From the Obnoxious Flex to Conversation Killers: 9 Editors Share Their Biggest Dating Icks

Ah, the ick. Whether it’s your first date or your tenth year of marriage, “the ick” can creep up at any time. While the ick can be fleeting, it can also be the relationship dealbreaker. Maybe they don’t like hummus or their taste in music is atrocious. Or worse, they can’t stop gabbing about NFTs and are stingy tippers. We asked nine PureWow editors about their biggest dating icks. From fact-checking to indecisiveness and pompous flexing, these are the things that are major turn-offs.

What Is ‘The Ick’ (& Once You Get It, Is the Relationship Over)?

1. Fact-Checking

"If someone says something you've never heard before and you don't believe it...just lie and pretend you do! Googling on the spot for the sake of proving someone wrong isn't cute,” says Senior Food Editor Katherine Gillen. There’s a time and place for getting your facts straight, but on a date isn’t one of them. Honestly, making someone feel embarrassed is hardly the paragon of flattery.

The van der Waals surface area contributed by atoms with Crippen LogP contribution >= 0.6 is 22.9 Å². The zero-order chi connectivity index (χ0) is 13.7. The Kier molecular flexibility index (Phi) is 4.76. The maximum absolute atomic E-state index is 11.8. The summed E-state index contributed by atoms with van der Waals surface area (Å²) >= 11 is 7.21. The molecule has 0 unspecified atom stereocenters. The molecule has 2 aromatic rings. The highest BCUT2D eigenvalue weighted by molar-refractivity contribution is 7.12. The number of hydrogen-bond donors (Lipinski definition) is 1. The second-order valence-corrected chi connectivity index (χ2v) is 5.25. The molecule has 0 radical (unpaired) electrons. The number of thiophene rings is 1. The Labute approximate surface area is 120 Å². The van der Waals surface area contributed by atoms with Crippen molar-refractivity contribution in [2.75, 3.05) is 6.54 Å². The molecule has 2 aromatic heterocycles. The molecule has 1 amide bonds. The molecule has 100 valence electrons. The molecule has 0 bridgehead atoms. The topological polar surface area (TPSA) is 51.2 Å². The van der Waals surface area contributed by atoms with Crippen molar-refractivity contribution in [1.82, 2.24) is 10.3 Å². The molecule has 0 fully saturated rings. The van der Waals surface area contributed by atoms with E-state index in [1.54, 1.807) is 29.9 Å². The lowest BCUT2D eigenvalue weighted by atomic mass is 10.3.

2. Speaking on Your Date’s Behalf

“I hate when people order for me or speak for me in general. Do not ‘she will have’ me. I am an adult woman who can speak for herself. I’ll let you know what I will have,” shares Fashion Editor Abby Hepworth. Unless your date specifically asks you to be their spokesperson in a situation, let them handle it.

3. Indecisiveness

Another thing Hepworth can’t stand? Indecisiveness. Sometimes, it feels like we’re stepping on toes when we assert our opinion—but oftentimes, it’s actually helpful and welcomed. “I get really frustrated when you’re trying to choose between two things—restaurants to eat at, movies to watch, types of cuisine to eat—and you ask the other person and they say, ‘I don’t care.’ Presumably I don’t either, which is why I offered it to you. Just pick one. It clearly doesn’t matter to either of us, I just want you to pick.”

4. Only Talks About Themselves

One thing Editorial Assistant Delia Curtis and I agree on is that people who can only talk about themselves are exhausting. “I strongly dislike it when people don’t know how to balance a conversation. If you’re talking more than 50 percent of the time about yourself AND don’t ask questions about me, that’s a red flag,” Curtis says. “A first date should be equal parts sharing about yourself and asking questions about the other person—and then letting them answer the question. I know people get nervous on date, but here’s a reminder to check in on your talking habits.” Because the last thing you want is for your date to feel like they’re interviewing you for a juicy exposé that they’ll later publish on the internet. (And to be honest, if they’re a writer, you’re fair game.)

5. Assaults You with Questions